This column made a lot of predictions in 1998. Many of them turned out to be wrong, as our loyal readers so thoughtfully remind us via e-mail every week. Amazingly, however, we got a couple of things right. Both involve trends that will continue to influence the personal computer world in 1999.

For starters, we predicted in this space that the return of Steven Jobs was going to be the tonic that Apple Computer needed to get back on its feet. For us Macophiles, it has been wonderful to watch that company regain the vision and excitement (and profitability) it used to have.

The new iMac, the turquoise-and-white box that has put Apple back in the black, has been a runaway success, for reasons captured in the two-word slogan Apple came up with to introduce the new machine: "Amazingly simple." This new computer is, indeed, pretty simple to use (although it still makes sense to read the book before you start messing around with it).

The key thing about the iMac is that it does not represent some great advance in technology. In fact, the basic design a single box, plus a keyboard and a mouse reminds us of some of the earliest personal computers, like the Tandy and the Apple II. But Apple figured out that this old-fashioned (well, it's 20 years old, which is positively archaic in the computer business) approach would appeal to users who just don't have the stomach for the spaghetti of color-coded cables and the stack of software disks that come with most new PCs.

We devoutly hope that other computer makers will take a hint from the iMac's success and steer their own expertise toward simplification. The plain fact is that personal computers remain far too hard to use.

The PC world has become badly split between the almighty techies people who can figure out computers, and therefore enjoy the complexity and the rest of us, who just want the darn thing to work without being forced to dig out a program called Regedit (whatever that is) and rewrite the Windows Registry (whatever that is).

We see this split whenever we admit in this space that we have some technical problem getting the computer to do what we want. These admissions draw floods of mail from readers, divided into two main streams. Some of you a minority, but a sizable one berate our stupidity. Most readers, though, tell us about similar problems they can't solve on their own PCs.

The real fault here is not with us users, but with the hardware and software producers who have created an industry of ridiculously complicated equipment. It's hard to think of any other machine in daily life that makes millions of us feel incompetent.

Speaking of software producers, that brings us to something else we managed to get right. We said from the beginning that the Justice Department's antitrust suit against Microsoft would turn out to be a waste of time and money, because the personal computer business is changing too quickly for antitrust law to keep up.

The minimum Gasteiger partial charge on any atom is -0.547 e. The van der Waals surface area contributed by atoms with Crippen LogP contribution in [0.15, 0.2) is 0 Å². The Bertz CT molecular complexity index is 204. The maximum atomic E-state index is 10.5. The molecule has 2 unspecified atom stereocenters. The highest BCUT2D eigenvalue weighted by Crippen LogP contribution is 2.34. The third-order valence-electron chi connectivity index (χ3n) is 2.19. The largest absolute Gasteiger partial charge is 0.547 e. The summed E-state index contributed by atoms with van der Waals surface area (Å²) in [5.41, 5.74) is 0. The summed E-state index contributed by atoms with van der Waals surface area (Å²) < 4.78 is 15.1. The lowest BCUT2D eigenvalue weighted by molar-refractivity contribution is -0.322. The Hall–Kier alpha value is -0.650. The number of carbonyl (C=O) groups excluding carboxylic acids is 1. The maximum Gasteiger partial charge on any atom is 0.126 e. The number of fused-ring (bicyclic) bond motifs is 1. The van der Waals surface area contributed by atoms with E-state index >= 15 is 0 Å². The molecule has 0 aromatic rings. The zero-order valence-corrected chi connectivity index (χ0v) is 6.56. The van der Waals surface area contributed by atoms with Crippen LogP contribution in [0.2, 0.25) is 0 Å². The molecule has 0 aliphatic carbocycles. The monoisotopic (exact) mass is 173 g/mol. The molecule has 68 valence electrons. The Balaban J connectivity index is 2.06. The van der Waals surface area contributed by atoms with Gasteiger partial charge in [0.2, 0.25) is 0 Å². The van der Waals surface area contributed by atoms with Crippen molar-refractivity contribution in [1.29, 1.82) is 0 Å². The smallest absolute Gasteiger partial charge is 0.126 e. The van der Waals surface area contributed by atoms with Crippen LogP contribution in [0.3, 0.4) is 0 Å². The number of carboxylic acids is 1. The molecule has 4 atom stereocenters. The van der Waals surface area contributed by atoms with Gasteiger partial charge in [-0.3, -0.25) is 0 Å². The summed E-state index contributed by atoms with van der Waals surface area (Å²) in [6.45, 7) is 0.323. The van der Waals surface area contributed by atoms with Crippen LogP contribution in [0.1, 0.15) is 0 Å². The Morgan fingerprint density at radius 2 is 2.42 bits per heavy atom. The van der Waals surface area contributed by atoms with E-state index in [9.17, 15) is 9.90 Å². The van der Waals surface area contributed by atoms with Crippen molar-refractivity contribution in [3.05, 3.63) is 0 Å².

And look what happened. About three months into the trial, the company that nagged and pushed the Antitrust Division to file suit Netscape pulled the rug out from under its own case by announcing that it will merge with AOL. The marriage of the biggest online company and the biggest browser maker creates a giant that looks as threatening in the Internet world as Microsoft does in software. Just before Christmas, the trial judge announced that the merger so alters the landscape that Justice had better go back to the drawing board and reconsider the remedies it is seeking.

What we hope to see in 1999 is a private-sector remedy to Microsoft's dominance in the operating system market. Companies like Sun, Novell, and AOL-Netscape should stop whining to their Uncle Sam and start competing. If these firms would use their huge cash reserves to produce operating systems that can compete with Microsoft's Windows, everybody would benefit.

About a year ago, in fact, we forecast in this space that one of those companies would produce an anti-Windows operating system, and that this alternative would be a huge market hit. That was one of the many predictions we got wrong last year. It didn't happen but it should have. And so again, at the outset of '99, we call on the non-Microsoft share of the computer industry to forget the antitrust case and rely on the market.

The first person to produce a competing operating system that is simpler to use than Microsoft Windows (and it's hard to imagine one that could be harder to use) is going to reap a bonanza. Just ask Steve Jobs over at Apple.

T.R. Reid is London bureau chief of the Washington Post. Brit Hume is managing editor of Fox News in Washington. You can reach them in care of the Washington Post Writers Group, 1150 15th St., Washington D.C. 20071-9200, or you can e-mail T.R. Reid at and Brit Hume at

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